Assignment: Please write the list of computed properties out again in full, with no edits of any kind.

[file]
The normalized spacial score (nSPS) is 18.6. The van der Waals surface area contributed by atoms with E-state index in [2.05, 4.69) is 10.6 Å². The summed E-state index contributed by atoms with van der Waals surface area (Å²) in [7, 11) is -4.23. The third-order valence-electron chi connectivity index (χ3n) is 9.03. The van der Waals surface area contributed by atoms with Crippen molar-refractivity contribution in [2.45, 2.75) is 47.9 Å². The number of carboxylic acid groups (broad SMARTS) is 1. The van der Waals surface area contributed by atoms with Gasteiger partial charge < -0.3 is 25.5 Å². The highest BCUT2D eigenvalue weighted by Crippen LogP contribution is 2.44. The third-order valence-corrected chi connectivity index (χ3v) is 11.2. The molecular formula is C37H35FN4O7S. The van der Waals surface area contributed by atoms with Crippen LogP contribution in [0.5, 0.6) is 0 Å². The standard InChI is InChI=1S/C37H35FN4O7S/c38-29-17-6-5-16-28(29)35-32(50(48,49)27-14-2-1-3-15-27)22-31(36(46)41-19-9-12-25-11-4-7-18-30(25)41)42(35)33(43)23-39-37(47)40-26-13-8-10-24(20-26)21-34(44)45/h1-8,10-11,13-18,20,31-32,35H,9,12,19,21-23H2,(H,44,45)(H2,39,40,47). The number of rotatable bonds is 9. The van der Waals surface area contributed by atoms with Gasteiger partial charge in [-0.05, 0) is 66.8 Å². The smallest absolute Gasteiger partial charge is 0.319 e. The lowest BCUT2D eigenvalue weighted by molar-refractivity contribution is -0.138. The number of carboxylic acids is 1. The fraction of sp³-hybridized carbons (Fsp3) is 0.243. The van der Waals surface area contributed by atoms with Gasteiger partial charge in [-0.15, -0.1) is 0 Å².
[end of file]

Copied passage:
The normalized spacial score (nSPS) is 18.6. The van der Waals surface area contributed by atoms with E-state index in [2.05, 4.69) is 10.6 Å². The summed E-state index contributed by atoms with van der Waals surface area (Å²) in [7, 11) is -4.23. The third-order valence-electron chi connectivity index (χ3n) is 9.03. The van der Waals surface area contributed by atoms with Crippen molar-refractivity contribution in [2.45, 2.75) is 47.9 Å². The number of carboxylic acid groups (broad SMARTS) is 1. The van der Waals surface area contributed by atoms with Gasteiger partial charge < -0.3 is 25.5 Å². The highest BCUT2D eigenvalue weighted by Crippen LogP contribution is 2.44. The third-order valence-corrected chi connectivity index (χ3v) is 11.2. The molecular formula is C37H35FN4O7S. The van der Waals surface area contributed by atoms with Crippen LogP contribution in [0.5, 0.6) is 0 Å². The standard InChI is InChI=1S/C37H35FN4O7S/c38-29-17-6-5-16-28(29)35-32(50(48,49)27-14-2-1-3-15-27)22-31(36(46)41-19-9-12-25-11-4-7-18-30(25)41)42(35)33(43)23-39-37(47)40-26-13-8-10-24(20-26)21-34(44)45/h1-8,10-11,13-18,20,31-32,35H,9,12,19,21-23H2,(H,44,45)(H2,39,40,47). The number of rotatable bonds is 9. The van der Waals surface area contributed by atoms with Gasteiger partial charge in [-0.05, 0) is 66.8 Å². The smallest absolute Gasteiger partial charge is 0.319 e. The lowest BCUT2D eigenvalue weighted by molar-refractivity contribution is -0.138. The number of carboxylic acids is 1. The fraction of sp³-hybridized carbons (Fsp3) is 0.243. The van der Waals surface area contributed by atoms with Gasteiger partial charge in [-0.15, -0.1) is 0 Å².